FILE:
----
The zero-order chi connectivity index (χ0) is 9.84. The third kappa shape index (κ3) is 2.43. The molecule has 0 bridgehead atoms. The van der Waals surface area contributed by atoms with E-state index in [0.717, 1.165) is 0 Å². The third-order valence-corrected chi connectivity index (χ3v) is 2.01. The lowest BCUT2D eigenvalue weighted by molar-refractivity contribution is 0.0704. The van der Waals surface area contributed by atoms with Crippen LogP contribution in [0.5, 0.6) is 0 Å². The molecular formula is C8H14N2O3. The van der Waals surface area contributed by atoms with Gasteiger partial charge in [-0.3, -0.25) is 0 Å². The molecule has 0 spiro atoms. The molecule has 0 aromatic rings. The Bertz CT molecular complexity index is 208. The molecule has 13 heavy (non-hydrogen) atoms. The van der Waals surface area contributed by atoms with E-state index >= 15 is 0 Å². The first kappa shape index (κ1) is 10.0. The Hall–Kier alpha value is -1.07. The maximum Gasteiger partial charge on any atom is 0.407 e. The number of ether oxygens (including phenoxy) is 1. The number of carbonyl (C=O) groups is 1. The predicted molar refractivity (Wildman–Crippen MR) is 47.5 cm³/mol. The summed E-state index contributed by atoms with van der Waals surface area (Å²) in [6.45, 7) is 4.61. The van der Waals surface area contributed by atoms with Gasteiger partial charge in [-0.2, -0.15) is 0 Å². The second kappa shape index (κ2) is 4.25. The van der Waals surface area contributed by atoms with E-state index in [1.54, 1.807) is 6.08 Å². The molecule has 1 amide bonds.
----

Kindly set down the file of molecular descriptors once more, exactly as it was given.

The zero-order chi connectivity index (χ0) is 9.84. The third kappa shape index (κ3) is 2.43. The molecule has 0 bridgehead atoms. The van der Waals surface area contributed by atoms with E-state index in [0.717, 1.165) is 0 Å². The third-order valence-corrected chi connectivity index (χ3v) is 2.01. The lowest BCUT2D eigenvalue weighted by molar-refractivity contribution is 0.0704. The van der Waals surface area contributed by atoms with Crippen LogP contribution in [0.5, 0.6) is 0 Å². The molecular formula is C8H14N2O3. The van der Waals surface area contributed by atoms with Gasteiger partial charge in [-0.3, -0.25) is 0 Å². The molecule has 0 spiro atoms. The molecule has 0 aromatic rings. The Bertz CT molecular complexity index is 208. The molecule has 13 heavy (non-hydrogen) atoms. The van der Waals surface area contributed by atoms with E-state index >= 15 is 0 Å². The first kappa shape index (κ1) is 10.0. The Hall–Kier alpha value is -1.07. The maximum Gasteiger partial charge on any atom is 0.407 e. The number of ether oxygens (including phenoxy) is 1. The number of carbonyl (C=O) groups is 1. The predicted molar refractivity (Wildman–Crippen MR) is 47.5 cm³/mol. The summed E-state index contributed by atoms with van der Waals surface area (Å²) in [6.45, 7) is 4.61. The van der Waals surface area contributed by atoms with Gasteiger partial charge in [-0.2, -0.15) is 0 Å². The second kappa shape index (κ2) is 4.25. The van der Waals surface area contributed by atoms with E-state index in [1.54, 1.807) is 6.08 Å². The molecule has 1 amide bonds.